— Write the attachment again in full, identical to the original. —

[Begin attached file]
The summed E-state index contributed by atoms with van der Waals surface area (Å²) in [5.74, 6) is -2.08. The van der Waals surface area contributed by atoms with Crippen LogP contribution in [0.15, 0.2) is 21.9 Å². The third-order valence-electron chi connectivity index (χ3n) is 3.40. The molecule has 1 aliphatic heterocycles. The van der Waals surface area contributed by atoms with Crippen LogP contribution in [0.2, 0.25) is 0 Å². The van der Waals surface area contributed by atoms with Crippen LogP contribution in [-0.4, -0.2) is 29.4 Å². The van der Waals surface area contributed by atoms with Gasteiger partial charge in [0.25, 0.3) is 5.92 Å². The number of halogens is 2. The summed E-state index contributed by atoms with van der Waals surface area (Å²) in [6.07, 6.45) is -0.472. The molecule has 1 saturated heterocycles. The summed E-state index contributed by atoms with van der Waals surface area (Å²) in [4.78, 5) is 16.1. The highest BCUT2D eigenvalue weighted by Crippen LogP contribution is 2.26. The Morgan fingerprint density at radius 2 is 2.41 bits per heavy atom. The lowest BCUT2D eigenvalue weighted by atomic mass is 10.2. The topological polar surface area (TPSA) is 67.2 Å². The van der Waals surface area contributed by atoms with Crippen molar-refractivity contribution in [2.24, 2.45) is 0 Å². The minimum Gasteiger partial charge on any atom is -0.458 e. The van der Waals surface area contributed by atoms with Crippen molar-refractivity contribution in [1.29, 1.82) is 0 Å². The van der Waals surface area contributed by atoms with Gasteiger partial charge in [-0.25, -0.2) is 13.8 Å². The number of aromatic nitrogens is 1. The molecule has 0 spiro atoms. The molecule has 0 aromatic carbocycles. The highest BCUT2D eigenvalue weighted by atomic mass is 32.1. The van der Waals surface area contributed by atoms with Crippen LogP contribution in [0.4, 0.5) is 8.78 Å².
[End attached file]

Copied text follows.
The summed E-state index contributed by atoms with van der Waals surface area (Å²) in [5.74, 6) is -2.08. The van der Waals surface area contributed by atoms with Crippen LogP contribution in [0.15, 0.2) is 21.9 Å². The third-order valence-electron chi connectivity index (χ3n) is 3.40. The molecule has 1 aliphatic heterocycles. The van der Waals surface area contributed by atoms with Crippen LogP contribution in [0.2, 0.25) is 0 Å². The van der Waals surface area contributed by atoms with Crippen LogP contribution in [-0.4, -0.2) is 29.4 Å². The van der Waals surface area contributed by atoms with Gasteiger partial charge in [0.25, 0.3) is 5.92 Å². The number of halogens is 2. The summed E-state index contributed by atoms with van der Waals surface area (Å²) in [6.07, 6.45) is -0.472. The molecule has 1 saturated heterocycles. The summed E-state index contributed by atoms with van der Waals surface area (Å²) in [4.78, 5) is 16.1. The highest BCUT2D eigenvalue weighted by Crippen LogP contribution is 2.26. The Morgan fingerprint density at radius 2 is 2.41 bits per heavy atom. The lowest BCUT2D eigenvalue weighted by atomic mass is 10.2. The topological polar surface area (TPSA) is 67.2 Å². The van der Waals surface area contributed by atoms with Crippen molar-refractivity contribution in [2.24, 2.45) is 0 Å². The minimum Gasteiger partial charge on any atom is -0.458 e. The van der Waals surface area contributed by atoms with Crippen molar-refractivity contribution in [1.29, 1.82) is 0 Å². The van der Waals surface area contributed by atoms with Gasteiger partial charge in [-0.25, -0.2) is 13.8 Å². The number of aromatic nitrogens is 1. The molecule has 0 spiro atoms. The molecule has 0 aromatic carbocycles. The highest BCUT2D eigenvalue weighted by atomic mass is 32.1. The van der Waals surface area contributed by atoms with Crippen LogP contribution in [0.4, 0.5) is 8.78 Å².